DAMAGING STORMS THURSDAY
It has been a strange spring to say the least. As we wrap up the month of May, the warmest May on record, a cluster of storms raced across south-central Indiana early Thursday afternoon. The storm complex was a small low pressure (a meso-low or meso-scale vorticity maximum as meteorologist call them) that delivered damaging winds that toppled trees and power lines from Missouri through Illinois, Indiana and into Ohio.
Through 6 p.m. there were nearly 200 severe weather reports nationwide.
Power outages were in the thousands per Duke late Thursday afternoon.
The severe weather season has been quite tame to date, due to the very chilly spring we WERE having. Through April, it was the coldest April in over 50 years. No real storm outbreaks have occurred with the exception of April 3. May's warmth was driven by exceptionally dry weather. We could actually use more rainfall. More on that in a moment.
WARMEST MAY ON RECORD
No other May has ever been this warm. Today is the final day of meteorological spring, ending with a high of 88-degrees. May 2018 sets a record for warmest, and the most 80° plus days ever. Thursday marked the 31st day with temperatures above normal - every day this month average above normal with an average temperate of 10-degrees per day above normal.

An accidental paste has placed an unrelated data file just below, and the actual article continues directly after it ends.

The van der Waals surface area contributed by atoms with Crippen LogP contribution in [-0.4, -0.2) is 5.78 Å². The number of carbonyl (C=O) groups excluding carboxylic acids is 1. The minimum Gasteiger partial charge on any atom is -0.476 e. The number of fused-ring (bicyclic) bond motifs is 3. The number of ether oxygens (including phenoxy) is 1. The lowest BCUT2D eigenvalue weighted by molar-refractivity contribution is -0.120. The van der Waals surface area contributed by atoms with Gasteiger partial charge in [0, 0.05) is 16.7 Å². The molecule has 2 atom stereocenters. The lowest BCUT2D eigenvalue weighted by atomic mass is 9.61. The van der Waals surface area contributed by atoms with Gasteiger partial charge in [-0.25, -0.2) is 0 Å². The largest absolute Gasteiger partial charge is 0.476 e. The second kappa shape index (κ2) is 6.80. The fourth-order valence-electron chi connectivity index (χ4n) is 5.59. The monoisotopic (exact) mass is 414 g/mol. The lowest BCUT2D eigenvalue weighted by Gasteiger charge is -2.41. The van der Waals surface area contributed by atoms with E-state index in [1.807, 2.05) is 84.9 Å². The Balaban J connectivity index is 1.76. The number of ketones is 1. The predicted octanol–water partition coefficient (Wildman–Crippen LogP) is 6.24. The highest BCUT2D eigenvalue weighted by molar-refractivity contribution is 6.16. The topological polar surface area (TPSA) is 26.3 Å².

May's extreme warmth could be blamed on the lack of rainfall. The dry spell actually started in early April. We've had less than half the normal rainfall since April 15 and May 2018 ends 9th driest on record. Dry soils feed the warm temperatures that extend well into western Illinois. We need rain. Indianapolis is currently 3.65" below normal for the month.
MORE STORMS TONIGHT
Storms are developing again in central Illinois and are expected to expand and strengthen over the next few hours. A new cluster of storms are expected to spread east into central Indiana before 9 p.m. Heavy downpours along with a few strong wind gusts are possible locally. We are monitoring trends. Rain chances will drop sharply after midnight.